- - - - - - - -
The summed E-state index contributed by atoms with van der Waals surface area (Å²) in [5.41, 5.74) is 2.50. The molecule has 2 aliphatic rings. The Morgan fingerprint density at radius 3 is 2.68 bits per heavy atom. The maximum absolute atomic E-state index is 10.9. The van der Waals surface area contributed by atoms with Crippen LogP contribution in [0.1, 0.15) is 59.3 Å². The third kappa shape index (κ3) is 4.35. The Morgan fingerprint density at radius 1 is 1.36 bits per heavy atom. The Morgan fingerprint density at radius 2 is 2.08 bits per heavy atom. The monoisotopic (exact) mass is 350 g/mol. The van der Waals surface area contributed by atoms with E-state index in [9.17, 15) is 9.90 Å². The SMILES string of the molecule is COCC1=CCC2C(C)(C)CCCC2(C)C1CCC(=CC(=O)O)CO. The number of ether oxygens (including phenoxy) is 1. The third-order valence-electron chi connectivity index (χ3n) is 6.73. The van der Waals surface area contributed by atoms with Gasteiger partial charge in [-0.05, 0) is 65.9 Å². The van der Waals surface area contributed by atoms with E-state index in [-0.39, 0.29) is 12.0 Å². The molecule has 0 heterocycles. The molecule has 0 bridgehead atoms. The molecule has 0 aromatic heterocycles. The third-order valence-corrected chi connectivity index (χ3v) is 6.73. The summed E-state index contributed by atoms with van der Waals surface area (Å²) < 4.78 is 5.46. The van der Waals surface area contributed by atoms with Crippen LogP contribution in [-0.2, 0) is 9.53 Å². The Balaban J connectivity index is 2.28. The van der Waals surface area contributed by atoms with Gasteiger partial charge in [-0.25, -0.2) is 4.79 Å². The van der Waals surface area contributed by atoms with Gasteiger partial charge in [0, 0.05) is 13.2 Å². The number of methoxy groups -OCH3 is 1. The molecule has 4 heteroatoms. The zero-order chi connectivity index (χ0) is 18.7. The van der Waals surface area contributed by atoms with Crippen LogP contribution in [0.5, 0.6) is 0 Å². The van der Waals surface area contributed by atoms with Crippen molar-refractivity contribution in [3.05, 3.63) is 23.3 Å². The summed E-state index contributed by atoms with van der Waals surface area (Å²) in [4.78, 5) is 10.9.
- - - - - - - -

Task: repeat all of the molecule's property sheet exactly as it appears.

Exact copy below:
The summed E-state index contributed by atoms with van der Waals surface area (Å²) in [5.41, 5.74) is 2.50. The molecule has 2 aliphatic rings. The Morgan fingerprint density at radius 3 is 2.68 bits per heavy atom. The maximum absolute atomic E-state index is 10.9. The van der Waals surface area contributed by atoms with Crippen LogP contribution in [0.1, 0.15) is 59.3 Å². The third kappa shape index (κ3) is 4.35. The Morgan fingerprint density at radius 1 is 1.36 bits per heavy atom. The Morgan fingerprint density at radius 2 is 2.08 bits per heavy atom. The monoisotopic (exact) mass is 350 g/mol. The van der Waals surface area contributed by atoms with E-state index in [9.17, 15) is 9.90 Å². The SMILES string of the molecule is COCC1=CCC2C(C)(C)CCCC2(C)C1CCC(=CC(=O)O)CO. The number of ether oxygens (including phenoxy) is 1. The third-order valence-electron chi connectivity index (χ3n) is 6.73. The van der Waals surface area contributed by atoms with Gasteiger partial charge in [-0.05, 0) is 65.9 Å². The van der Waals surface area contributed by atoms with E-state index in [-0.39, 0.29) is 12.0 Å². The molecule has 0 heterocycles. The molecule has 0 bridgehead atoms. The molecule has 0 aromatic heterocycles. The third-order valence-corrected chi connectivity index (χ3v) is 6.73. The summed E-state index contributed by atoms with van der Waals surface area (Å²) < 4.78 is 5.46. The van der Waals surface area contributed by atoms with Crippen LogP contribution in [-0.2, 0) is 9.53 Å². The Balaban J connectivity index is 2.28. The van der Waals surface area contributed by atoms with Gasteiger partial charge in [-0.25, -0.2) is 4.79 Å². The van der Waals surface area contributed by atoms with Gasteiger partial charge in [0, 0.05) is 13.2 Å². The number of methoxy groups -OCH3 is 1. The molecule has 4 heteroatoms. The zero-order chi connectivity index (χ0) is 18.7. The van der Waals surface area contributed by atoms with Crippen LogP contribution in [0.5, 0.6) is 0 Å². The van der Waals surface area contributed by atoms with Crippen molar-refractivity contribution in [3.05, 3.63) is 23.3 Å². The summed E-state index contributed by atoms with van der Waals surface area (Å²) in [4.78, 5) is 10.9.